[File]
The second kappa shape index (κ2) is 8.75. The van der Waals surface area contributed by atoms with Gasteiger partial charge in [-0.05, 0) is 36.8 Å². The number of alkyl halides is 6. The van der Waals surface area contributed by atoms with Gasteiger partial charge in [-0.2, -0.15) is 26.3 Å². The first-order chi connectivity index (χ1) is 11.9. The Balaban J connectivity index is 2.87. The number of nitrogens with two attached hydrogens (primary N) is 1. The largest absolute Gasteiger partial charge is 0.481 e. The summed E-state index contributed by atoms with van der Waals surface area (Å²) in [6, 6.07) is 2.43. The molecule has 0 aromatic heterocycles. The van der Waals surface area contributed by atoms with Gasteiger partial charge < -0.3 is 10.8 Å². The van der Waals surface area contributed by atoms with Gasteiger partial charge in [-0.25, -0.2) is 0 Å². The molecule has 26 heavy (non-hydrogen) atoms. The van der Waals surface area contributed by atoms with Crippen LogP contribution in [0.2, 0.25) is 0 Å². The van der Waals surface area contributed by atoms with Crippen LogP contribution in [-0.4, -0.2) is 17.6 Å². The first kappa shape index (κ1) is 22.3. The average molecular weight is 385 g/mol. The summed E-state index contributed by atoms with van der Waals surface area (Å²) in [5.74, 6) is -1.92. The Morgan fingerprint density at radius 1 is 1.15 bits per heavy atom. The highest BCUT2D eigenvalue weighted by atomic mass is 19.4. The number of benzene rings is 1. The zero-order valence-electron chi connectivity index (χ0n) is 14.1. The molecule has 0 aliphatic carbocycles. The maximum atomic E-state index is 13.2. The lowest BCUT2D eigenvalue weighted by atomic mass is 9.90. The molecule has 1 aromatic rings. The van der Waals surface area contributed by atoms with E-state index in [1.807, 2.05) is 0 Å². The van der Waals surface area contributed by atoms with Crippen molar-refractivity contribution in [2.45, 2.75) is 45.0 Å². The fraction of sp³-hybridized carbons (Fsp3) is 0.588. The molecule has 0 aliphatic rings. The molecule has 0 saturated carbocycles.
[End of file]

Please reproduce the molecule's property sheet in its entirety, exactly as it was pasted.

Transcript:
The second kappa shape index (κ2) is 8.75. The van der Waals surface area contributed by atoms with Gasteiger partial charge in [-0.05, 0) is 36.8 Å². The number of alkyl halides is 6. The van der Waals surface area contributed by atoms with Gasteiger partial charge in [-0.2, -0.15) is 26.3 Å². The first-order chi connectivity index (χ1) is 11.9. The Balaban J connectivity index is 2.87. The number of nitrogens with two attached hydrogens (primary N) is 1. The largest absolute Gasteiger partial charge is 0.481 e. The summed E-state index contributed by atoms with van der Waals surface area (Å²) in [6, 6.07) is 2.43. The molecule has 0 aromatic heterocycles. The van der Waals surface area contributed by atoms with Gasteiger partial charge < -0.3 is 10.8 Å². The van der Waals surface area contributed by atoms with Gasteiger partial charge in [-0.25, -0.2) is 0 Å². The molecule has 26 heavy (non-hydrogen) atoms. The van der Waals surface area contributed by atoms with Crippen LogP contribution in [0.2, 0.25) is 0 Å². The van der Waals surface area contributed by atoms with Crippen LogP contribution in [-0.4, -0.2) is 17.6 Å². The first kappa shape index (κ1) is 22.3. The average molecular weight is 385 g/mol. The summed E-state index contributed by atoms with van der Waals surface area (Å²) in [5.74, 6) is -1.92. The Morgan fingerprint density at radius 1 is 1.15 bits per heavy atom. The highest BCUT2D eigenvalue weighted by atomic mass is 19.4. The number of benzene rings is 1. The zero-order valence-electron chi connectivity index (χ0n) is 14.1. The molecule has 0 aliphatic carbocycles. The maximum atomic E-state index is 13.2. The lowest BCUT2D eigenvalue weighted by atomic mass is 9.90. The molecule has 1 aromatic rings. The van der Waals surface area contributed by atoms with E-state index in [1.807, 2.05) is 0 Å². The van der Waals surface area contributed by atoms with Crippen molar-refractivity contribution in [2.45, 2.75) is 45.0 Å². The fraction of sp³-hybridized carbons (Fsp3) is 0.588. The molecule has 0 aliphatic rings. The molecule has 0 saturated carbocycles.